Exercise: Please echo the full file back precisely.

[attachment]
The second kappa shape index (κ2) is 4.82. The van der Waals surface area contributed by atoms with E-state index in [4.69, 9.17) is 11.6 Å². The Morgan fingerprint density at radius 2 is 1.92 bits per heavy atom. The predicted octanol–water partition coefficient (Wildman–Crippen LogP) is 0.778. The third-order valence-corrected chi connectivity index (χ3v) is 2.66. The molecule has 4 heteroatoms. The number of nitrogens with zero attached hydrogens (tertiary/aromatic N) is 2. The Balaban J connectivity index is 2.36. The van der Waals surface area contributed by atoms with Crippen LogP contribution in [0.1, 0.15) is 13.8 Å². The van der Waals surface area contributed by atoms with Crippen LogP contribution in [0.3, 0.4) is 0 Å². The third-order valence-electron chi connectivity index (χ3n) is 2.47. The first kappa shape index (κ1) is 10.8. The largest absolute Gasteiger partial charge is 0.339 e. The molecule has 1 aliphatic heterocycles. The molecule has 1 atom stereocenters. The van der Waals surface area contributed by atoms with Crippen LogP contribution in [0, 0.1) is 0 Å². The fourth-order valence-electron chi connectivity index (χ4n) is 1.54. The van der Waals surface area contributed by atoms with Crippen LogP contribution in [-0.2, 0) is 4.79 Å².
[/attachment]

The second kappa shape index (κ2) is 4.82. The van der Waals surface area contributed by atoms with E-state index in [4.69, 9.17) is 11.6 Å². The Morgan fingerprint density at radius 2 is 1.92 bits per heavy atom. The predicted octanol–water partition coefficient (Wildman–Crippen LogP) is 0.778. The third-order valence-corrected chi connectivity index (χ3v) is 2.66. The molecule has 4 heteroatoms. The number of nitrogens with zero attached hydrogens (tertiary/aromatic N) is 2. The Balaban J connectivity index is 2.36. The van der Waals surface area contributed by atoms with Crippen LogP contribution in [0.1, 0.15) is 13.8 Å². The van der Waals surface area contributed by atoms with Crippen LogP contribution in [0.3, 0.4) is 0 Å². The third-order valence-electron chi connectivity index (χ3n) is 2.47. The first kappa shape index (κ1) is 10.8. The largest absolute Gasteiger partial charge is 0.339 e. The molecule has 1 aliphatic heterocycles. The molecule has 1 atom stereocenters. The van der Waals surface area contributed by atoms with Crippen LogP contribution in [0, 0.1) is 0 Å². The fourth-order valence-electron chi connectivity index (χ4n) is 1.54. The van der Waals surface area contributed by atoms with Crippen LogP contribution in [-0.2, 0) is 4.79 Å².